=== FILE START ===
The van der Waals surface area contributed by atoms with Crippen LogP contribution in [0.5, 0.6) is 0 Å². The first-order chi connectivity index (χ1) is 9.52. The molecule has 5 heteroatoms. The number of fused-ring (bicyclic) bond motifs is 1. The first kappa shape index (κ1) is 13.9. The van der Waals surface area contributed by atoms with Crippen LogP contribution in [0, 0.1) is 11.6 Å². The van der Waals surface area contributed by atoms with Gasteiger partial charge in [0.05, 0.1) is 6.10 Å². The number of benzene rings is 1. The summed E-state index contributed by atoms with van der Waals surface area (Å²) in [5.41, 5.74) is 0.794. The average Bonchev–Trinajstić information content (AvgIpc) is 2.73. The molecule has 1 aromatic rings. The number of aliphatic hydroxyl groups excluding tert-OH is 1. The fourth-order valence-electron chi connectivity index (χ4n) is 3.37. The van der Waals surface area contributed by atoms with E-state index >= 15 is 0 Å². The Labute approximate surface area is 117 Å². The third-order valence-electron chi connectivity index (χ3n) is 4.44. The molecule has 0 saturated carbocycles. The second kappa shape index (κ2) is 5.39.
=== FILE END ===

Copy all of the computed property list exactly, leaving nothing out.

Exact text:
The van der Waals surface area contributed by atoms with Crippen LogP contribution in [0.5, 0.6) is 0 Å². The first-order chi connectivity index (χ1) is 9.52. The molecule has 5 heteroatoms. The number of fused-ring (bicyclic) bond motifs is 1. The first kappa shape index (κ1) is 13.9. The van der Waals surface area contributed by atoms with Crippen LogP contribution in [0, 0.1) is 11.6 Å². The van der Waals surface area contributed by atoms with Gasteiger partial charge in [0.05, 0.1) is 6.10 Å². The number of benzene rings is 1. The summed E-state index contributed by atoms with van der Waals surface area (Å²) in [5.41, 5.74) is 0.794. The average Bonchev–Trinajstić information content (AvgIpc) is 2.73. The molecule has 1 aromatic rings. The number of aliphatic hydroxyl groups excluding tert-OH is 1. The fourth-order valence-electron chi connectivity index (χ4n) is 3.37. The van der Waals surface area contributed by atoms with E-state index >= 15 is 0 Å². The Labute approximate surface area is 117 Å². The third-order valence-electron chi connectivity index (χ3n) is 4.44. The molecule has 0 saturated carbocycles. The second kappa shape index (κ2) is 5.39.